At the beginning of the Toqtu Khan reign 690 AH(1290\1291AD) many copper and silver coins are known from Qrim. This fact is explained by continued economic prosparety of the Crimean Ulus and by the increase in the number of minters using the right of free coinage of copper in the Qrim. It is interesting to note here that similar increase in the number of minters and the insuing varriety of types issued is specific only to the Crimea. Both the Volga region types and those of Khwarezm remained at former levels. These Qirm copper issues can best be characterized as a commodity-currency in a limited geographical zone. This makes these coins of Qrim a unique phenomenon for Golden Horde numismatics and calls for a closer study.

The copper coins of Solkhat :

The variants of coins 1-5 and 8 are rare. The partial reconstruction of the image of this coins is made only from known coins.

1. Anonymous AE pull, no date (near 1289AD). Variants of the type as on the photo 1-3, figure 1-3.

wpe5BE.jpg (10729 bytes)
wpe5C2.jpg (7688 bytes)wpe5C1.jpg (7038 bytes)

1
wpe5BF.jpg (10475 bytes)
wpe5C4.jpg (5601 bytes)wpe5C3.jpg (6153 bytes)

2
wpe5C0.jpg (9333 bytes)
wpe5C6.jpg (5801 bytes)wpe5C5.jpg (5984 bytes)

3

Obverse: Image of a sun-face with solar rays forming a geomatric pattern between internal and external cartouche.

Reverse: At center, a complex tamgha, consisting the tamgha of the Batu family and a tamgha of the Nogay. To the left of the tamgha the word “minted” and on the right the word “Solkhat”. On one coin (photo 2, figure 2) to the left of the tamgha are different stars.

2. Anonymous AE pull, no date (near 1289AD). Photo 4, figure 4.

wpe5C7.jpg (9617 bytes)
wpe5C9.jpg (6159 bytes)wpe5C8.jpg (5665 bytes)

4

Obverse: Image of a sun-face with solar rays forming a geomatric pattern between internal and external cartouche.

Reverse: At center a complex tamgha, consisting of the tamgha of the Batu family in several variants of the image and a tamgha of the Nogay. To the left of tamgha “Solkhat”, to the right “minted”.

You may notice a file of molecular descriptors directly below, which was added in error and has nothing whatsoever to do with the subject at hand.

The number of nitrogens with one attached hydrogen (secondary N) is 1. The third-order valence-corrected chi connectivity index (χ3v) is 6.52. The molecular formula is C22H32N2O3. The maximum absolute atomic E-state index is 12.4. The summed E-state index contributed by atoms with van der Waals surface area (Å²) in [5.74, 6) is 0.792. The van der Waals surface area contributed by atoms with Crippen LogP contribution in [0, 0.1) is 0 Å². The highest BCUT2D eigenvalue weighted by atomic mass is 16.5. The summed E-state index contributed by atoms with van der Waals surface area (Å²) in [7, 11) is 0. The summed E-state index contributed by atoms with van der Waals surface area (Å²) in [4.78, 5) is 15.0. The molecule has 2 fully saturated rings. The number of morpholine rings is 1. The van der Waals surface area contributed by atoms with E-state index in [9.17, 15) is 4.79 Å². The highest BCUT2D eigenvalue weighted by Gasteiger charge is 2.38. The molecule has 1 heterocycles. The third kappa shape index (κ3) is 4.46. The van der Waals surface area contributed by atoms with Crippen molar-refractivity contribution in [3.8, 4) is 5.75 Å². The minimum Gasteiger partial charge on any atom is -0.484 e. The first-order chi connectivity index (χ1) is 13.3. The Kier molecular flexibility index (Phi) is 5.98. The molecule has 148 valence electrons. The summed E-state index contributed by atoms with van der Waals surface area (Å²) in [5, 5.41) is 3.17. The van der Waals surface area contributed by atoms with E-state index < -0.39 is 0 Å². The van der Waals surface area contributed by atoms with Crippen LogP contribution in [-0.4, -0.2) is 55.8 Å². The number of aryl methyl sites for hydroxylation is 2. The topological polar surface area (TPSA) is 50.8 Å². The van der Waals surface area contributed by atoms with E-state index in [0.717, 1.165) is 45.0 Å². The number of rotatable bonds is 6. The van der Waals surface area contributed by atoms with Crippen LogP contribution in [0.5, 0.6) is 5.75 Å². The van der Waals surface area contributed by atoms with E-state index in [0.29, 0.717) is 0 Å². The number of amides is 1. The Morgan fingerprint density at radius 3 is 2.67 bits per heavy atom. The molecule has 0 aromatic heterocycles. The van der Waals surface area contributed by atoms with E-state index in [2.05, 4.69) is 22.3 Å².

3. Anonymous AE pull, no date (near 1289AD). Photo 5, figure 5.

wpe5CA.jpg (11317 bytes)
wpe5CC.jpg (6175 bytes)wpe5CB.jpg (6144 bytes)

5

Obverse: Image of a sun-face with solar rays forming a geomatric pattern between internal and external cartouche.

Reverse: At center a complex tamgha, consisting of a tamgha of the Batu family in several variants of the image and a tamgha of the Nogay. To the left of tamgha “Qrim” instead of “Solkhat”, to the right “minted”.

4. Toqtu khan 790-712AH (1289-1312AD).

AE pull, no date (near 1289AD). Variants of the type as on the photo 6-8, figure 6-8.

wpe5CD.jpg (10653 bytes)
wpe5D1.jpg (6242 bytes)wpe5D0.jpg (6470 bytes)
6
wpe5CE.jpg (10955 bytes)
wpe5D3.jpg (6860 bytes)wpe5D2.jpg (6562 bytes)
7
wpe5CF.jpg (10269 bytes)
wpe5D5.jpg (6212 bytes)wpe5D4.jpg (5467 bytes)
8

Obverse: At center in a round linear cartuche is the image of the sun-face. between the internal and the external cartuche the legend “The Just Khan Toqtu (or Toqtugu)”.

Reverse: At the center a complex tamgha, consisting of the tamgha of the Batu family in several variants of the image and the tamgha of the Nogay. To the left of tamgha “Solkhat”; to the right “minted”.